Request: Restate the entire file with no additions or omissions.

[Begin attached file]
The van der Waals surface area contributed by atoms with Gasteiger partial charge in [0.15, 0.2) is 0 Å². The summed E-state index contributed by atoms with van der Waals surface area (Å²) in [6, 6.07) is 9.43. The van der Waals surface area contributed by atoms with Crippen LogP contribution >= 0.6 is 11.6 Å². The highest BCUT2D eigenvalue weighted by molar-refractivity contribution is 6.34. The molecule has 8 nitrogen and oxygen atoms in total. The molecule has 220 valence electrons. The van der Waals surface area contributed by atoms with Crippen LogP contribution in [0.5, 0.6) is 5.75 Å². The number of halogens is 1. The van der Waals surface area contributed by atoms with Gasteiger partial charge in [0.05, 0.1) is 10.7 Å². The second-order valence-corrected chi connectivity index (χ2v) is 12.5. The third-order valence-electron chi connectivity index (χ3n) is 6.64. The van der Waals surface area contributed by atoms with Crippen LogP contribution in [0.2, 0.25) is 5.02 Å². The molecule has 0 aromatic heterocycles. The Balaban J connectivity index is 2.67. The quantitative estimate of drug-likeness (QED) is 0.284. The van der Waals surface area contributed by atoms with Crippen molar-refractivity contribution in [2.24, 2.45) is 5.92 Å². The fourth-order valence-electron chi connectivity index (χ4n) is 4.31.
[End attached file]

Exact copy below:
The van der Waals surface area contributed by atoms with Gasteiger partial charge in [0.15, 0.2) is 0 Å². The summed E-state index contributed by atoms with van der Waals surface area (Å²) in [6, 6.07) is 9.43. The van der Waals surface area contributed by atoms with Crippen LogP contribution >= 0.6 is 11.6 Å². The highest BCUT2D eigenvalue weighted by molar-refractivity contribution is 6.34. The molecule has 8 nitrogen and oxygen atoms in total. The molecule has 220 valence electrons. The van der Waals surface area contributed by atoms with Crippen LogP contribution in [0.5, 0.6) is 5.75 Å². The number of halogens is 1. The van der Waals surface area contributed by atoms with Gasteiger partial charge in [0.05, 0.1) is 10.7 Å². The second-order valence-corrected chi connectivity index (χ2v) is 12.5. The third-order valence-electron chi connectivity index (χ3n) is 6.64. The van der Waals surface area contributed by atoms with Crippen LogP contribution in [0.2, 0.25) is 5.02 Å². The molecule has 0 aromatic heterocycles. The Balaban J connectivity index is 2.67. The quantitative estimate of drug-likeness (QED) is 0.284. The van der Waals surface area contributed by atoms with Crippen molar-refractivity contribution in [2.24, 2.45) is 5.92 Å². The fourth-order valence-electron chi connectivity index (χ4n) is 4.31.